In the U.S., high rates of consumption growth were made possible by income growth, a willingness to save less and an unprecedented propensity to borrow. The ratio of household debt to personal income grew modestly from the 1960 to 1985,increasing from 55% to 65%. Over the next two decades, however, leverage doubled as household debt reached 133% of income in 2007 . Social attitudes regarding the use of debt changed significantly in the past two decades.


As shown in the accompanying chart, much of the run-up in debt through 1985 was supported by increases in income and thereafter by increases in stock market and housing wealth. Innovative financial products were created to make this wealth available for consumption. There was an explosion in the use of credit cards, mortgage debt, home equity loans and other forms of borrowing. Growth of the financial industry since the mid-1980’s is a distinctive feature of the U.S. economy. By 2006, the financial sector came to represent a fifth of the market capitalization of the S&P 500 stock index, and nearly 45% of its earnings.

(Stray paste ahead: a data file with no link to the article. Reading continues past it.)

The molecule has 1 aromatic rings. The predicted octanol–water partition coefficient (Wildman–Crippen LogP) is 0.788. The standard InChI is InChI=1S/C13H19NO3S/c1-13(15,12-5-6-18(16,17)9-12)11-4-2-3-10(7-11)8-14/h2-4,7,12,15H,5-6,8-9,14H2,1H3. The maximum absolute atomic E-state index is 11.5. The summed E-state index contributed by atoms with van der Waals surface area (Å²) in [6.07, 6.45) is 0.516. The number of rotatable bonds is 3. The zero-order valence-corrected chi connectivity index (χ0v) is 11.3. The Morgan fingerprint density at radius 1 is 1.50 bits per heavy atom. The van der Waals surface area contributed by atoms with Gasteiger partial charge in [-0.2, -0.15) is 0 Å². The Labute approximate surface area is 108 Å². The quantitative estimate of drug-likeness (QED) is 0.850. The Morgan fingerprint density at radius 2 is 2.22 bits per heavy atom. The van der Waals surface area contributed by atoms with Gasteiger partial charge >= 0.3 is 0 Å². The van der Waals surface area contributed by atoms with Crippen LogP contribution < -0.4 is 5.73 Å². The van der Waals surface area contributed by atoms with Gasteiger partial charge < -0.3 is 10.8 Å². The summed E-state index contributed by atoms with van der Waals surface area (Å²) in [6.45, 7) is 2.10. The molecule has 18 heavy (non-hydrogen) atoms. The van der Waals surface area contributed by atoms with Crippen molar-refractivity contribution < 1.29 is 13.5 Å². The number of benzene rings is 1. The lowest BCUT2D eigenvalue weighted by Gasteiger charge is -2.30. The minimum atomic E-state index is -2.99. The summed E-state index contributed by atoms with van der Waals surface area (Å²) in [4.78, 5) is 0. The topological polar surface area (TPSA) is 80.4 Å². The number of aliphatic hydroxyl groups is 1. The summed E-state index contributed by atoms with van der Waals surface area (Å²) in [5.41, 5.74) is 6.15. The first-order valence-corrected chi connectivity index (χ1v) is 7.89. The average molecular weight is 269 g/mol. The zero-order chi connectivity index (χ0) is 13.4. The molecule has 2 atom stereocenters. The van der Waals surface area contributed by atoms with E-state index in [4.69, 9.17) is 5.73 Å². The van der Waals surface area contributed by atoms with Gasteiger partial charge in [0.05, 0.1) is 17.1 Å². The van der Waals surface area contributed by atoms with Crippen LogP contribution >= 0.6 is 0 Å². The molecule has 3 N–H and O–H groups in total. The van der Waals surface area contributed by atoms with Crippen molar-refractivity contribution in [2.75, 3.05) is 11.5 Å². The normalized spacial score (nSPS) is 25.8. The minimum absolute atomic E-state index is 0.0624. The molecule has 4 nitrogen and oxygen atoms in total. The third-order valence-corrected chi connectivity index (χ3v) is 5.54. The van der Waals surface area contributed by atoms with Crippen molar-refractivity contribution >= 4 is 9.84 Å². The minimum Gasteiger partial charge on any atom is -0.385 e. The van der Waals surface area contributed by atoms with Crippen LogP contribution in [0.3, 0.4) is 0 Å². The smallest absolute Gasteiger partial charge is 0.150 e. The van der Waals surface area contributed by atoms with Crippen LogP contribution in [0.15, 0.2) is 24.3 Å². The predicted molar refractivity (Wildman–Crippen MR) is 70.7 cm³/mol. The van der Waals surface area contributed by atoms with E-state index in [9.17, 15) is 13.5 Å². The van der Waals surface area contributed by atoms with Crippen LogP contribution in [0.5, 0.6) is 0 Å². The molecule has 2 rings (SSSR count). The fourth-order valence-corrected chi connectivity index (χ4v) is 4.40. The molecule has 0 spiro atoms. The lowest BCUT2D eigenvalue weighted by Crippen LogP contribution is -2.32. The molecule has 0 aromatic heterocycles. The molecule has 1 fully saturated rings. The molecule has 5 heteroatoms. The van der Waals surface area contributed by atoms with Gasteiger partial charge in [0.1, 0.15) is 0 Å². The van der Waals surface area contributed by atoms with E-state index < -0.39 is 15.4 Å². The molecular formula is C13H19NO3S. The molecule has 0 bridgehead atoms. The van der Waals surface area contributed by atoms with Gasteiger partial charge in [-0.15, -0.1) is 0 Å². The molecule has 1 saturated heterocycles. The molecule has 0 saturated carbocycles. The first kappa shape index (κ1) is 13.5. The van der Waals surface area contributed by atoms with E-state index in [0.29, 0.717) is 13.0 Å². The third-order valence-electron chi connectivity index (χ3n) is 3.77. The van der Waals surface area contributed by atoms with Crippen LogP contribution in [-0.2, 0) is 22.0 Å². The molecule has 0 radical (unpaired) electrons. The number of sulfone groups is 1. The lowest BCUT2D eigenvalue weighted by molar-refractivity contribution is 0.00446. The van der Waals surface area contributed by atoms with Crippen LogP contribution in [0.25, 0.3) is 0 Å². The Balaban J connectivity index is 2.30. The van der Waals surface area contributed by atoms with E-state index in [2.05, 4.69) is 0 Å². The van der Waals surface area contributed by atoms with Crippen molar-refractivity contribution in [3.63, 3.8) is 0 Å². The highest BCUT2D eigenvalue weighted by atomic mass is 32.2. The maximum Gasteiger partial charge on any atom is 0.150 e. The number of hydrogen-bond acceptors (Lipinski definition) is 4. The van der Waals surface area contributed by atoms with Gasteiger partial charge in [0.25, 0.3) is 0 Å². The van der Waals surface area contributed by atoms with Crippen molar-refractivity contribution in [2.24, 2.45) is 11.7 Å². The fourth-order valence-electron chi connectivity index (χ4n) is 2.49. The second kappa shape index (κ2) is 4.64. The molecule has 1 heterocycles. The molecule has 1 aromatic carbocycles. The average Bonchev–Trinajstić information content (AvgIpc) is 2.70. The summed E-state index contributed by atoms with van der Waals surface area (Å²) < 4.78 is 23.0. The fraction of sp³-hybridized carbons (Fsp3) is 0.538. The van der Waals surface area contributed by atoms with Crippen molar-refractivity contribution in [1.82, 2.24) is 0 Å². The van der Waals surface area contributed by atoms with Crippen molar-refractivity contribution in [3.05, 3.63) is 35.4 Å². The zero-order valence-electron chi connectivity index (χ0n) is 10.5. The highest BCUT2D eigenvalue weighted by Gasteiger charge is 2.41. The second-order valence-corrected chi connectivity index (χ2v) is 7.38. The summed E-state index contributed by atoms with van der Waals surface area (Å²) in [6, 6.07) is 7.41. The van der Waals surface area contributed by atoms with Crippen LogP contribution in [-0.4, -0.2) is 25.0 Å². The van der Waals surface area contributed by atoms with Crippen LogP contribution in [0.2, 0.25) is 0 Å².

The current recession is accompanied by a dramatic change in consumer behavior and in the ability of financial institutions to support it. In the face of declines in employment, wealth, and borrowing capacity, personal consumption actually declined in the second half of 2008, and consumers have started to increase savings – most recently measured at 4%. Financial institutions no longer extend loans that should never have been made and even many that should be. If these trends continue, economic growth in the U.S. may be dampened for at least several years as consumers rebuild household balance sheets and financial institutions rebuild their own.